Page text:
With immigration on the minds of many voters in the run-up to this November’s presidential election, the U.S.-based financial services company Standard & Poor’s released Thursday some surprising information.
The widely-held notion that immigrants bring down a city’s credit rating --because they are less educated, low income or both-- is refuted by a report by Standard & Poor’s, which shows that U.S. cities with "significant immigration" saw their credit ratings improve over the last decade.
"To make a case that immigration causes governments to go broke or jurisdictions to have budget overruns is a simplistic argument," Horacio Aldrete-Sánchez, a senior director in state and local government ratings for S&P and an author of the report, told Bloomberg. "There are undoubtedly costs to these governments, but there is also an overall increase in economic activity and a stabilizing impact on the labor markets."
Regardless of whether foreign immigration or domestic migration, as long as there is population growth that seems to be the one factor that drives economic activity.
- Horacio Aldrete-Sánchez, a senior director in state and local government ratings for S&P
The report states that, contrary to the common belief, cities with large number of foreign born people saw their tax bases grow and per-capita income increase.
Standard & Poor’s analyzed cities that saw large influxes of immigrants between 2000 and 2010 as well as metropolitan areas that saw rapid population growth due to domestic migration.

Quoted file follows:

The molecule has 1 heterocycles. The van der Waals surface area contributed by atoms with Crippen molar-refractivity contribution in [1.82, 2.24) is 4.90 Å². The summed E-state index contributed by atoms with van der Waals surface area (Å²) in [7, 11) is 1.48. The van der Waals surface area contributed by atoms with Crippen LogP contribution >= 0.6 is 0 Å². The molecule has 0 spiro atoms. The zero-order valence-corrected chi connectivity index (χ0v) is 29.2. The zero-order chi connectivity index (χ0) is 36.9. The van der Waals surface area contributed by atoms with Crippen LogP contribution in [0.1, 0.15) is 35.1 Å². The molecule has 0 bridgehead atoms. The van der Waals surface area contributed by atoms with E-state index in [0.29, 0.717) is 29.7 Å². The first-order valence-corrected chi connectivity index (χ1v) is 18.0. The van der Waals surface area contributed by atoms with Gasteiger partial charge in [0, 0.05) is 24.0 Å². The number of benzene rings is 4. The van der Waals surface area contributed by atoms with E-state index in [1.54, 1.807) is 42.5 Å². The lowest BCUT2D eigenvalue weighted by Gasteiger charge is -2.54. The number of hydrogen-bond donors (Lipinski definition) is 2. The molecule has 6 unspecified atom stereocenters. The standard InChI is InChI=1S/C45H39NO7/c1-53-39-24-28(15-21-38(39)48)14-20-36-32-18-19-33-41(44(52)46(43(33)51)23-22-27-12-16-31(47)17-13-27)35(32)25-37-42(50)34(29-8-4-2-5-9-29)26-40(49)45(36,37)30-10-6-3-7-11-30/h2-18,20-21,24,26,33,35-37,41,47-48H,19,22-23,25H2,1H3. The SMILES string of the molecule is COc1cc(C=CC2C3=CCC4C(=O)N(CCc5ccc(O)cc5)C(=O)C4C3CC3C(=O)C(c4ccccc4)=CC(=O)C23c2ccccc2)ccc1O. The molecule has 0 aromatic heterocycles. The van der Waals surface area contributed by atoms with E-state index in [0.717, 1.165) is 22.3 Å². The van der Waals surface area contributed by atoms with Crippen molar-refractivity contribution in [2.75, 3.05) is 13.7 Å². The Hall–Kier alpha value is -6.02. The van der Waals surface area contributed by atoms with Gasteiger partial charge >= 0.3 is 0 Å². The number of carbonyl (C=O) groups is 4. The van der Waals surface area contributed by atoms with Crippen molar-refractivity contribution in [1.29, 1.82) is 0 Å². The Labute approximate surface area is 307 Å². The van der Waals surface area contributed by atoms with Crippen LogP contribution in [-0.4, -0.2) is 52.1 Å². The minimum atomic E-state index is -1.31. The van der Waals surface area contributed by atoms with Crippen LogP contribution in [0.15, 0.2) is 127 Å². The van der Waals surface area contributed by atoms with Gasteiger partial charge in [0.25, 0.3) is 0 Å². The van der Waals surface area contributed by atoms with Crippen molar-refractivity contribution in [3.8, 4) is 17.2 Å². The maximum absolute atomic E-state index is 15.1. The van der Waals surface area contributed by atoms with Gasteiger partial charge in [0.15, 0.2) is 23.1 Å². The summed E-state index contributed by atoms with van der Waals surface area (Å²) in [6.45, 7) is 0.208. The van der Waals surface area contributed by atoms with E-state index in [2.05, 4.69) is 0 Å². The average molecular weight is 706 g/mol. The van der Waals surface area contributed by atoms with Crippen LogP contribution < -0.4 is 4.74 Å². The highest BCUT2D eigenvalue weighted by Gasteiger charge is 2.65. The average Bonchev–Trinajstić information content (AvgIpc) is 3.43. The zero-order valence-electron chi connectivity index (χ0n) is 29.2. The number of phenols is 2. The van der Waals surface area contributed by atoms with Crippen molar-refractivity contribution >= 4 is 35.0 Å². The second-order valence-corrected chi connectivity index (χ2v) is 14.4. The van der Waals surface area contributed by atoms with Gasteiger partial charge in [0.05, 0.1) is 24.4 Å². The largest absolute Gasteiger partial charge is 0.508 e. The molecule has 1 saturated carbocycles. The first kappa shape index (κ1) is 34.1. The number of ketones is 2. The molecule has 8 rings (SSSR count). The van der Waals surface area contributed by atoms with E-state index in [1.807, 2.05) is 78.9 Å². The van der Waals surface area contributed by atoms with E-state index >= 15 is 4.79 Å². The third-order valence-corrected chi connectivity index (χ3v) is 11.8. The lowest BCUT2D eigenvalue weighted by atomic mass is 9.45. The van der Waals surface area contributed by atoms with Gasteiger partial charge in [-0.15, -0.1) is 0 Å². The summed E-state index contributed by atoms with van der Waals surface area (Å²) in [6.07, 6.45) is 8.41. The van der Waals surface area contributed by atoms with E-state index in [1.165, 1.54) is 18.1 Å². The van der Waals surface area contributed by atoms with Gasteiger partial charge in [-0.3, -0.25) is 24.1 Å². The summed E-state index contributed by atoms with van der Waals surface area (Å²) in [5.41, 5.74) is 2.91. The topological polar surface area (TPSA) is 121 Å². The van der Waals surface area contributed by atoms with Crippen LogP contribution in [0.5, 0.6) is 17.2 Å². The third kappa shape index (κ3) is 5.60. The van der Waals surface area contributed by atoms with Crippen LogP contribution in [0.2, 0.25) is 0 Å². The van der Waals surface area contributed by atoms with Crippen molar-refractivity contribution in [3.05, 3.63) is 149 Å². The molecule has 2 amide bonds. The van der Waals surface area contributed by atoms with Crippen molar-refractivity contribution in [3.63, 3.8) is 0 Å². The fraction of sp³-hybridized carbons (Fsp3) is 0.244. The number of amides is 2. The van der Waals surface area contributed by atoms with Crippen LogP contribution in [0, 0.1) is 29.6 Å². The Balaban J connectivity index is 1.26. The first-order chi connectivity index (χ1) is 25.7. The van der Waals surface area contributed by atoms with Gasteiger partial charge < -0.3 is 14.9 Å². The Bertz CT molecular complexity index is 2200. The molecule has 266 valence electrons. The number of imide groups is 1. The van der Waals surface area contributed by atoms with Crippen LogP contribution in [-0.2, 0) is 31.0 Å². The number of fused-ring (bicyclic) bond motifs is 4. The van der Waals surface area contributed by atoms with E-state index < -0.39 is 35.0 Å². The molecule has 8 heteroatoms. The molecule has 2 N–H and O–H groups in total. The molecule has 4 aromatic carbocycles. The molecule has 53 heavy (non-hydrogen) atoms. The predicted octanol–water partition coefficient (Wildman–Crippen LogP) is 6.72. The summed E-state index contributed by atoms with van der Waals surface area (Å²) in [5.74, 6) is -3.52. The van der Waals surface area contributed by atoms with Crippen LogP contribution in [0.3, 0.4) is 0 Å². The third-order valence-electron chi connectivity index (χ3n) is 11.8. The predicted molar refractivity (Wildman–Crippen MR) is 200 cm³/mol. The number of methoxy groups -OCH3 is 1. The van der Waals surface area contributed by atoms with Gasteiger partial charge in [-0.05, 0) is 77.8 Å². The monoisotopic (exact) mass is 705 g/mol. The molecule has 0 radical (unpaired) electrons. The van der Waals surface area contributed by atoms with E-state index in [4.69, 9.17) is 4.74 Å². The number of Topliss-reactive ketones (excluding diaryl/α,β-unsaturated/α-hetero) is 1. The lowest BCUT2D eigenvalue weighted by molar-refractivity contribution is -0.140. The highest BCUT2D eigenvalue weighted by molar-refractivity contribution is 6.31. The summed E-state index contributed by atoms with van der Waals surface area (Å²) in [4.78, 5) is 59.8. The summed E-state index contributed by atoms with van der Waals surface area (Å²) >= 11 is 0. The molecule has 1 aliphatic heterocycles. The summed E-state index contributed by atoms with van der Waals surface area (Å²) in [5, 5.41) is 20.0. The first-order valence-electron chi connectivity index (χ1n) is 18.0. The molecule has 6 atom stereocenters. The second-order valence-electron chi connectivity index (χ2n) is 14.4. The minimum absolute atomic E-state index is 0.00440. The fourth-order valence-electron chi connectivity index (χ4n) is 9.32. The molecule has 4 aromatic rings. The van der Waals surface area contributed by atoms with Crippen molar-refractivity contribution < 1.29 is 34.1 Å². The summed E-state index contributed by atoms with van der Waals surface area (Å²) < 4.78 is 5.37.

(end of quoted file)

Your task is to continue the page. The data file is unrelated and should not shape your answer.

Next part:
The report appears to counter arguments made by some immigration critics that immigrants chew up state and local government funds and take jobs from U.S.-born workers, thus hurting local economies. It also gives impetus to cities like Dayton, Ohio that are bucking the trend of strict immigration laws in states like Arizona and Alabama and openly welcoming immigrants to their towns.
"I think what you’ll find is that other states and cities are reacting to a perceived problem instead of being proactive," said Dayton’s Mayor Gary Letizell to Fox News Latino.
Analysts at Standard and Poor’s said that while it is difficult to single out the impact immigrants have on local governments, no city that has seen a large arrival of immigrants has seen its municipal credit rating downgraded because of the inflow.
"Regardless of whether foreign immigration or domestic migration, as long as there is population growth that seems to be the one factor that drives economic activity," Aldrete- Sánchez said.